Neat stuff. High detail, flexible parts, rigid... And the powder acts as support, so you don't have to worry about overhangs and moving parts as much as with plastic extrusion. Downsides are the limited reuse of excess material, the long heat-up and cool-down phases, and it can be a mess... powder! :-)
After the powder chamber get's heated somewhat close to the melting point, a laser fuses material. It's fast once it's running...
Warping can be an issue but when a machine is set up it's awesome.
Machines are expensive, and commercial big machines usually have high material costs and pricey service plans, but of course it depends on the machine.
Powder is similar to the Nylon SLS; Metal powder get's fused by laser, and afterwards gets "baked"/Infused. Gold, Silver coatings etc., very nice for jewelery, not sure about wearing stuff though (I once read that someone's printed ring made dark spots on the skin).
I also heard that it can be dangerous if the fine metal powder drops into your shop as breathing it in is verrry unhealthy...
Liquid resin that hardens under visible- laser or UV light- High detail prints, transparent materials available... I want one of those :-)
I have not seen one myself other then on internet sites, but I would imagine it can be a bit messy when something goes wrong :-) Resin isn't exactly cheap either.
Cheap machines, cheap materials, simple. That's why it is so popular... Repairs for Reprap-based devices usualy cost little (integrated board can cost as low as under $100, motors $10-20, Structure parts can be printed or bought in a hardware store... Great.)
Is it possible to use PLA and ABS in same printer?
Yes. If the printer has a extruder that can go hot enough and a heated bed it is suitable for ABS.
For PLA fan-cooling is required, as it gives better results when the plastic gets solid right away.
Transparent plastic is available, but it's more translucent (you can try trating it afterwards though). Real glass can be used in some powder printers, but it's a bit Milky white.
You could allways use a plastic printer, create a casting form, and make a resin part out of clear resin. Or a resin printer... :-)
1kg/2.2lbs of plastic usualy cost €18/$23 or more, probably cheaper if you get lucky or order large ammounts. Quality does vary a lot, and different plastics and colors have different melting temperatures, properties and such.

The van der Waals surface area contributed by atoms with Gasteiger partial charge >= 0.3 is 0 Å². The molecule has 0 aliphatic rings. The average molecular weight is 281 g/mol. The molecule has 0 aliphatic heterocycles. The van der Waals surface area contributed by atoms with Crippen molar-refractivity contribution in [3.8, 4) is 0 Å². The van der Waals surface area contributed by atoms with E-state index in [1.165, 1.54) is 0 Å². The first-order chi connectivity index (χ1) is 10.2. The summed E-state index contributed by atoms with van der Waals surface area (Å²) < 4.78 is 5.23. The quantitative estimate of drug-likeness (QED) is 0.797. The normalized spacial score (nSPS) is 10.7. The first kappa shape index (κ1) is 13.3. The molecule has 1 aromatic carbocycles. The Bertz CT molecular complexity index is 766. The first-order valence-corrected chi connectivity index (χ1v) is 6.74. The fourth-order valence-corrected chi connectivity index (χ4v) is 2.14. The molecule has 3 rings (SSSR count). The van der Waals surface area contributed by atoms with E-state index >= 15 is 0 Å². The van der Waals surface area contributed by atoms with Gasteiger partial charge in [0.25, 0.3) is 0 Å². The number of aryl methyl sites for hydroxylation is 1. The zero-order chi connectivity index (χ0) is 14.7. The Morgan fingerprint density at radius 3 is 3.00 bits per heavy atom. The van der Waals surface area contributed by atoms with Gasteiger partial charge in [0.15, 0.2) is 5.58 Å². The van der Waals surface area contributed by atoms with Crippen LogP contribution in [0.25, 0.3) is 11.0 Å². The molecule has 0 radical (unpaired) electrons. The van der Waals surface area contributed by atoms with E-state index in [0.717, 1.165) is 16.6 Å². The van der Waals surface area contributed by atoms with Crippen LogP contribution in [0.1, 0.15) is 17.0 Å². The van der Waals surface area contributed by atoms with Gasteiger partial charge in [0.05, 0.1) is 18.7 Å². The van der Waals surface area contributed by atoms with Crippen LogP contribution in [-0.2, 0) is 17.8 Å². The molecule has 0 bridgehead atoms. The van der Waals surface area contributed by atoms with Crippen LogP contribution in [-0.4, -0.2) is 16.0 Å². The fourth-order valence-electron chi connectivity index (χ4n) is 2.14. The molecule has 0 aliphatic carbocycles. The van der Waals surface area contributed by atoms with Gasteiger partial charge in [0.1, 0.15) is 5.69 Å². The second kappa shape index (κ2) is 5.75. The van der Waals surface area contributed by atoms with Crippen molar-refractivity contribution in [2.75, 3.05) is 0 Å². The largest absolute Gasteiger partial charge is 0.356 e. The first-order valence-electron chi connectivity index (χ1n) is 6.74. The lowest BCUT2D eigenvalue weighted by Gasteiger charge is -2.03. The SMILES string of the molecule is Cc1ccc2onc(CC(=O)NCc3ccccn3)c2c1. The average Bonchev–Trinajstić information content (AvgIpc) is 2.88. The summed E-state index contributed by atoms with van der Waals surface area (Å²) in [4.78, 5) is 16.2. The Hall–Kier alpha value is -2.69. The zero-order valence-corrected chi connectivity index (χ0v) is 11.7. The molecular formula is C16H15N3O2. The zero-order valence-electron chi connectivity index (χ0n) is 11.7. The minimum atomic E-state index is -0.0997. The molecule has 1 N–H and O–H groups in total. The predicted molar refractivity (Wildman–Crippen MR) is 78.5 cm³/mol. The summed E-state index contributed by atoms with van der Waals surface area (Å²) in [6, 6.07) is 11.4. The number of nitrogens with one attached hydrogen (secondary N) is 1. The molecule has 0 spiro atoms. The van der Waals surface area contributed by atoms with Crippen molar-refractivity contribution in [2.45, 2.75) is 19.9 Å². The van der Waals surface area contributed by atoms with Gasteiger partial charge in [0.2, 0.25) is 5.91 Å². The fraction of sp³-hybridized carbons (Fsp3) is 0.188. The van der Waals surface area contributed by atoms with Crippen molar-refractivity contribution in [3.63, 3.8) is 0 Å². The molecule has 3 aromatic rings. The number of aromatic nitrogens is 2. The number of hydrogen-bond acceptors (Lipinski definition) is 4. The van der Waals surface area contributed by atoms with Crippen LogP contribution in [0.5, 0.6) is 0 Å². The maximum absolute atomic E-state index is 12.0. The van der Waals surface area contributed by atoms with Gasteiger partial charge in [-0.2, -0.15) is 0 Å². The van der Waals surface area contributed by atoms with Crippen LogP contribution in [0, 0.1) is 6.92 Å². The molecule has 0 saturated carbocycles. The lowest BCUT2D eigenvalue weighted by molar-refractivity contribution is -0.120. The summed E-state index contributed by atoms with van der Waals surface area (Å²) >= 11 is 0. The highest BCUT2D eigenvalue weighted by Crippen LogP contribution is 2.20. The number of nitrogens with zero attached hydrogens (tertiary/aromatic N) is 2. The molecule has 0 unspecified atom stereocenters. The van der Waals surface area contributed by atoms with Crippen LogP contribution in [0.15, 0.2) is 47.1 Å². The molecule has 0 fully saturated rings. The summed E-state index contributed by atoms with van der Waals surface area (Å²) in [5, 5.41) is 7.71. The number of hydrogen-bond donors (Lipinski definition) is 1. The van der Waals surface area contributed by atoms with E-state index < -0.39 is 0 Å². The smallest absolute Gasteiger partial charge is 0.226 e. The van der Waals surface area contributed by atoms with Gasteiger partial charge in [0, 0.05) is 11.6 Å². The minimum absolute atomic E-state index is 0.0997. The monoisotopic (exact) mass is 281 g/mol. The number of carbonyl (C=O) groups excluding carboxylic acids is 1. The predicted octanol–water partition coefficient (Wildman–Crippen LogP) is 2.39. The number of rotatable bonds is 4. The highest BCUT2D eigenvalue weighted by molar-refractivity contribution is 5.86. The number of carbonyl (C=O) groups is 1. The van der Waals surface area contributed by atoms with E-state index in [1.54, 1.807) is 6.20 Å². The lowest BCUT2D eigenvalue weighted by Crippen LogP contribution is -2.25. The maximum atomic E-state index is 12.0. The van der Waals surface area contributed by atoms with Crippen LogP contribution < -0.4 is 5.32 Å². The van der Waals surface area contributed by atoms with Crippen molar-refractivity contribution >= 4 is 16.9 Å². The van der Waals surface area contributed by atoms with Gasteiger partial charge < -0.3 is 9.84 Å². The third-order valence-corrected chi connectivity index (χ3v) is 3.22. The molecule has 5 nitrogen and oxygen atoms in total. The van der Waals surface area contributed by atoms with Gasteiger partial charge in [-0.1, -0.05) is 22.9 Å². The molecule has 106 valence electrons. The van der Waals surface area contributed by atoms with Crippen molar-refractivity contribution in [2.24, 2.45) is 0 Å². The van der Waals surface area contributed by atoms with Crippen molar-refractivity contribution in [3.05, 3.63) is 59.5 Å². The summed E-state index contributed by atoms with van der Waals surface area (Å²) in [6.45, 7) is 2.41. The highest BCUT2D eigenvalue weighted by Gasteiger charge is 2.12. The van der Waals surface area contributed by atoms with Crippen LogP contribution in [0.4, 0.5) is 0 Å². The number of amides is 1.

One reason the UP is so good is because the OEM plastic is of constant quality, but costs about three times as much as cheap plastic from Reprapworld.com for example..
When you allways shop for the cheapest filament you will need to change your printer software settings. Even if you use the same stuff all the time, it can happen that a new shipment is a bit different... so it's not allways good to get the cheapest available. Also some cheaper stuff may be smaller or thicker then claimed.
If you have a extruder for 3mm plastic and the plastic is 3.2mm thick, it can cause jams and you will need to take appart the extruder and clean it... No fun!
RESIN is allways more expensive. But the different companies and projects are sourcing stuff that is way more cheaper. IIRC commercial resin could cot up to $300 a liter... Some stuff around now costs less then half.
Also keep in mind that on powder or liquid printers, that trapped material is lost unless you create small holes on your model.
Plastic extruders will create a fill-pattern to make models stable but save material, no worry about trapped material.
I don't know of any cheap ceramic or glass printers for home use. The way to go at the moment is to either prototype it in plastic and then get a company to print the model in a material of your choice once you're happy with the prototype... Or use your model to create a cast. It has been done, especially with resin and metal.
I hope this helps. Keep in mind that I'm just a hobby enthusiast and some info might be outdated, wrong or incomplete. Plus it's pretty late here, so I might have a few mistakes in my post even though I should know better ;-)